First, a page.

Graphic design student furnishes city with ornate banners


Ashley Sodosky

Mayor Steve Williams presented the Huntington in Bloom Winter Banner contest certificate to winner, Brianna Jarvis Feb. 23 at the Visual Arts Center.

Huntington will soon see a splash of color on flag poles throughout downtown thanks to Marshall graphic design student Brianna Jarvis.   

Jarvis is from Princeton, West Virginia and came to Marshall with a Completion Certificate in graphic design from Mercer County Technical Education Center.

There she competed in SkillsUSA where she won the state competition and finished 17th in the nation.

After graduation, Jarvis was ready for a challenge, and her dream of coming to Marshall has proven to be just what she envisioned.

“I think coming to Marshall has definitely given me more opportunities,” Jarvis said.  “By the time I graduated high school I felt like I was a big fish in a little pond in the graphic design world, and coming here I needed the shock factor. I needed to work myself back up.”

She chose graphic design due to its ability to allow her to be an artist in modern society and in a practical way. 

“I absolutely love it. It’s great because I can do graphic art, and then there’s graphic design.  I want to do more corporate graphic design in my career,” Jarvis said. 

Her time at Marshall has been filled with success and can be seen in her bison sculpture, “Nexus,” at Pullman Square and Artisan’s Express Train located by City Hall. 

As a veteran winner of local design contests, Jarvis decided to submit pop art banner designs for the Huntington in Bloom Winter Banner Contest.

This competition, sponsored by the city, challenged local artists to design a set of four banners to be hung down third and fourth avenues. 

“I created images of the Visual Arts Center, the fountain and Marquee at Pullman, Huntington Court House, and Keith Albee,” Jarvis explained.  “I chose those four images because the banners will go up in that area of things downtown.”

Based off of existing photos, the images were created using eight vibrant colors and geometric shapes in Adobe Illustrator.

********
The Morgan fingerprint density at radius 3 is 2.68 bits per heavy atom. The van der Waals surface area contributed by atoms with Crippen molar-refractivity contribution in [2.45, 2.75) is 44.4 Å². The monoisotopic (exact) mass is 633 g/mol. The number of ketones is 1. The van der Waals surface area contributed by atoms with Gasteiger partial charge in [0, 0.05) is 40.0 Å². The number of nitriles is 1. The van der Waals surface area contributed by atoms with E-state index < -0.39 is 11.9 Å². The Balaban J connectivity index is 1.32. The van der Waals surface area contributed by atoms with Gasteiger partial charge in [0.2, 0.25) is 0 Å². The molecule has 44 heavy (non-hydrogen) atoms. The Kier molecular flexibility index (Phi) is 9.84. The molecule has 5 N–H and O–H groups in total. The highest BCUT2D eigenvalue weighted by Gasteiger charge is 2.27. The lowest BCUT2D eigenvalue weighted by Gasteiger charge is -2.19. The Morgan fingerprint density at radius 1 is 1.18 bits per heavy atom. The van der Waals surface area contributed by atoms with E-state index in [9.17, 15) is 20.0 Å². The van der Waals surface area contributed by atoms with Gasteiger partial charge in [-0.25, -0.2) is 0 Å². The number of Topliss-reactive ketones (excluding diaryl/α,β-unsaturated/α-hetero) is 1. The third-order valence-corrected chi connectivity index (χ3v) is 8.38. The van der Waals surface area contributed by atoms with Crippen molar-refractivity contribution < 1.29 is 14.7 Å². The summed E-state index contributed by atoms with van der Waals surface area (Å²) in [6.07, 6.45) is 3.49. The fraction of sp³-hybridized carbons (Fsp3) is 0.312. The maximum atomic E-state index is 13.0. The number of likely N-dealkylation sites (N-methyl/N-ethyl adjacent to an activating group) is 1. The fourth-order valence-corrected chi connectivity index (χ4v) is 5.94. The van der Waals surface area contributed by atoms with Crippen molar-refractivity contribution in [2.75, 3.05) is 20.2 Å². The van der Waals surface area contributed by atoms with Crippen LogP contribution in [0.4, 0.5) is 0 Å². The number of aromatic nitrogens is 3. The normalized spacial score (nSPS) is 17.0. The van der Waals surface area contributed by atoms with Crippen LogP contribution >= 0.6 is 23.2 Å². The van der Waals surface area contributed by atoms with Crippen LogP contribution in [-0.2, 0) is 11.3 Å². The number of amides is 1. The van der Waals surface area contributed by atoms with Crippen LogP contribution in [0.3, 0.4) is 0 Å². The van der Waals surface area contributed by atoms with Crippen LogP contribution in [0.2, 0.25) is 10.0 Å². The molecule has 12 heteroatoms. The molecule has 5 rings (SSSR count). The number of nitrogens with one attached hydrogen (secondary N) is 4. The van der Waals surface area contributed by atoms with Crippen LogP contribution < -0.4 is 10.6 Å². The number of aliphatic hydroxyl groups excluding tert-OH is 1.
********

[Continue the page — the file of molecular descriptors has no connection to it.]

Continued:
By using fewer colors, Jarvis knew her banners would be more cost efficient for the city.

“These colors will show up in the snow but not deter drivers, and they are basically simple symbolism,” Jarvis said.  “I chose fewer colors because I know it costs more to print more colors and I didn’t know if they were doing full color or pantone so I just kept it to just a few colors with that in mind.”

Jarvis’ enthusiasm and work ethic have not gone unnoticed by her professors at Marshall.

“Ever since Brianna threw her entire focus into Nexus the Buffalo in Pullman Square, she has been a whirling dervish of creativity,” said Mary Grassell, professor of graphic design.  “There are times when us faculty have to say ‘slow down’. Her energy is boundless.”

Her artistic talents are just as evident in the new downtown banners.

“The Winter Banners for the city are, I believe, her best work.  They are vibrant and well designed, and should brighten the city in these dreary days,” Grassell said. 

On top of creating work for classes and extra curricular contests, Jarvis enjoys creating graphics for Marshall Football and Women’s Basketball teams.

“I’ve done football since finals week last spring, and I’ve done basketball since the first or second week of fall and I just love it,” Jarvis said.

She works in the recruiting department of the football program, which includes creating ads and custom flyers for players.

“I do things like taking one of their game photos and putting them in a Marshall jersey, it’s pretty neat and I get to be creative,” Jarvis said.

The women’s basketball team utilizes Jarvis’ artistic abilities to create an array of graphics including everything from Twitter graphics for birthday shout-outs to holiday flyers.

“Doing stuff for the current basketball team is more intimate because I really get to know all the girls on the team. It’s a lot of fun,” Jarvis said. 

Her new found love of working with these teams has had an impact on Jarvis’s plans after graduation in Spring 2017.

“Since I’ve been working with athletics a lot I really want to try for an ESPN internship this summer,” Jarvis said.  “Since high school I’ve said I want to be a graphic designer for Disney, but ESPN is owned by Disney, so I think I’d be okay with that.”

Her next competitive endeavor is the Little Orphan Annie Comic Strip Contest.

The top 10 contestants get two free tickets to see Annie Wednesday at Keith Albee Performing Arts Center and the winner will receive $100 and a banner on MyMu. 

Jarvis has left her artistic mark on Huntington and hopes to further her education in New York after working in the field for a few years. 

Leah Cook can be contacted at [email protected].